Some independent stereo manufacturers including JVC, Pioneer, Kenwood, Alpine and Harman Kardon also have iPod-specific integration solutions. Alternative connection methods include adaptor kits (that use the cassette deck or the CD changer port), audio input jacks, and FM transmitters such as the iTrip — although personal FM transmitters are illegal in some countries. Many car manufacturers have added audio input jacks as standard.

Beginning in mid-2007, four major airlines, United, Continental, Delta, and Emirates reached agreements to install iPod seat connections. The free service will allow passengers to power and charge their iPod, and view their video and music libraries on individual seat-back displays. Originally KLM and Air France were reported to be part of the deal with Apple, but they later released statements explaining that they were only contemplating the possibility of incorporating such systems.

Each new generation usually has more features and refinements while typically being smaller and lighter than its predecessor. Notable changes include the touch-sensitive click wheel replacing the mechanical scroll wheel, use of color displays, and flash memory replacing hard disks. Discontinued models include four generations of the full-sized iPod, two generations of the iPod mini and the first generation of both the nano and the shuffle.

The software bundled with the first generation iPod was Macintosh-only, so Windows users had to use third-party software like ephPod or XPlay to manage their music. When Apple introduced the second generation of iPods in July 2002, they sold two versions, one that included iTunes for Macintosh users and another that included Musicmatch Jukebox for Windows users. In October 2003, Apple released the Windows version of iTunes, and started selling iPods that included both Macintosh and Windows versions of iTunes so that they could be used with either platform.

In December 2002, Apple unveiled its first limited edition iPods, with either Madonna’s, Tony Hawk’s, or Beck’s signature or No Doubt's band logo engraved on the back for an extra US$49. On 26 October 2004, Apple introduced a special edition of its fourth generation monochrome iPod, designed in the color scheme of the album (How to Dismantle an Atomic Bomb) by Irish rock band U2. It had a black case with a red click wheel and the back had the engraved signatures of U2's band members. This iPod was updated alongside the iPod photo and fifth generation iPod.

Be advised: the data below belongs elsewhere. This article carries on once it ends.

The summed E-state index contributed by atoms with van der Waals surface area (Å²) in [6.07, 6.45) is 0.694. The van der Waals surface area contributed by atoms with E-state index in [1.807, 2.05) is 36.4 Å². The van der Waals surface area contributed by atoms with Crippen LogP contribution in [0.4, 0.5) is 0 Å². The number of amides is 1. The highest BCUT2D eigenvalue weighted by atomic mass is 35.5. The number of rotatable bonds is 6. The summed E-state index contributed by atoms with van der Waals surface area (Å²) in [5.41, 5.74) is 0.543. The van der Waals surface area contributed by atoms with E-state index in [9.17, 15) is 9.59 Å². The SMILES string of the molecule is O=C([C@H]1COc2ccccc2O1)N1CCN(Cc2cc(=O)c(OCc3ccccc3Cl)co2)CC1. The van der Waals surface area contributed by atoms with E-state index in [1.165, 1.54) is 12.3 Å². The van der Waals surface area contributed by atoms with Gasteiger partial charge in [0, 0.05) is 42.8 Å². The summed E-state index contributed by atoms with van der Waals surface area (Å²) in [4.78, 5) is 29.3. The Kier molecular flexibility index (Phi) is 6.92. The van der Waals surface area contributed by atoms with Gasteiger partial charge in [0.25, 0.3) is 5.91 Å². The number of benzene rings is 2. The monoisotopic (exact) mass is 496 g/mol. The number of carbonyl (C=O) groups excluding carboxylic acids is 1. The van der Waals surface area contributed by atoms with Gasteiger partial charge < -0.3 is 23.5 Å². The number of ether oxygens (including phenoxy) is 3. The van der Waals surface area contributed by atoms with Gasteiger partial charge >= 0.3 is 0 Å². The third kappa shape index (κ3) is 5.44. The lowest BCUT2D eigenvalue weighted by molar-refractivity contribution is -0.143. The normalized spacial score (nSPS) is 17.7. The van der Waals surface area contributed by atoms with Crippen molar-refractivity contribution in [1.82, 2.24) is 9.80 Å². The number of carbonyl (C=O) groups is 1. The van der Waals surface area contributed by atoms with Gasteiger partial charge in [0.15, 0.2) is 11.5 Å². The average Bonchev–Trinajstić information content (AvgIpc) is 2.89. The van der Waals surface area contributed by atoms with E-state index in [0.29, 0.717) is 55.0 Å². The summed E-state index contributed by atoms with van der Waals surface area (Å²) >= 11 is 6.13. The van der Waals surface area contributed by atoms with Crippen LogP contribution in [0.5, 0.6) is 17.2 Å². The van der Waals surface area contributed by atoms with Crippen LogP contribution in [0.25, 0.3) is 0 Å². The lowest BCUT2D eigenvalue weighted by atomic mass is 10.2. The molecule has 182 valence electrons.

On 13 October 2006, Apple released a special edition 4 GB red iPod nano as part of the (PRODUCT)RED campaign. An 8 GB version was released three weeks later and both of them sold for the same price as the standard models. US$10 from each sale is donated to The Global Fund to Fight AIDS, Tuberculosis & Malaria. Apple also released Special Edition Harry Potter iPods to accompany the iPod photo. These were engraved with the Hogwarts Crest on the back and were only available to purchasers of the Harry Potter audiobooks. They were updated when the fifth generation iPods were released, but were only available for a limited time.

The advertised battery life on most models is very different from the real-world achievable life. For example, the fifth generation 30 GB iPod is advertised as having up to 14 hours of music playback. An MP3.com report stated that this was virtually unachievable under real-life usage conditions, with a writer for MP3.com getting on average less than 8 hours from his or her iPod. In 2003, class action lawsuits were brought against Apple complaining that the battery charges lasted for shorter lengths of time than stated and that the battery degraded over time. The lawsuits were settled by offering individuals either US$50 store credit or a free battery replacement. Despite its own criticisms, Apple later complained that its competitor, Sony, had misled consumers in its advertising for Sony's music player. Apple complained that Sony had not considered real-world usage.

iPod batteries are not designed to be removed or replaced by the user, although some users have been able to open the case themselves, usually following instructions from third-party vendors of iPod replacement batteries. Compounding the problem, Apple initially would not replace worn-out batteries. The official policy was that the customer should buy a refurbished replacement iPod, at a cost almost equivalent to a brand new one. All lithium-ion batteries eventually lose capacity during their lifetime (guidelines are available for prolonging life-span) and this situation led to a small market for third-party battery replacement kits.

Apple announced a battery replacement program on 14 November 2003, a week before a high publicity stunt and website by the Neistat Brothers. The initial cost was US$99, and it was lowered to US$59 in 2005. One week later, Apple offered an extended iPod warranty for US$59. Third-party companies offer cheaper battery replacement kits that often use higher capacity batteries. For the iPod nano, soldering tools are needed because the battery is soldered onto the main board. Fifth generation iPods have their battery attached to the backplate with adhesive.

The third generation iPod had a weak bass response, as shown in audio tests. The combination of the undersized DC-blocking capacitors and the typical low-impedance of most consumer headphones form a high-pass filter, which attenuates the low-frequency bass output by up to 10 dB. Similar capacitors were used in the fourth generation iPods. The problem is reduced when using high-impedance headphones and is completely masked when driving high-impedance (line level) loads. The first generation iPod shuffle uses a dual-transistor output stage rather than a single capacitor-coupled output, and does not exhibit reduced bass response for any load.

If the sound is enhanced with the iPod's software equalizer (EQ), some EQ settings — like R&B, Rock, Acoustic, and Bass Booster — can cause bass distortion too easily. The equalizer amplifies the digital audio level beyond the software's limit, causing distortion (clipping) on songs that have a bass drum or use a bassy instrument, even when the amplifier level is low. One possible workaround is to reduce the volume level of the recorded MP3 by modifying the audio files. However this cannot be done with DRM-encrypted music, and different tools are needed for each different file format.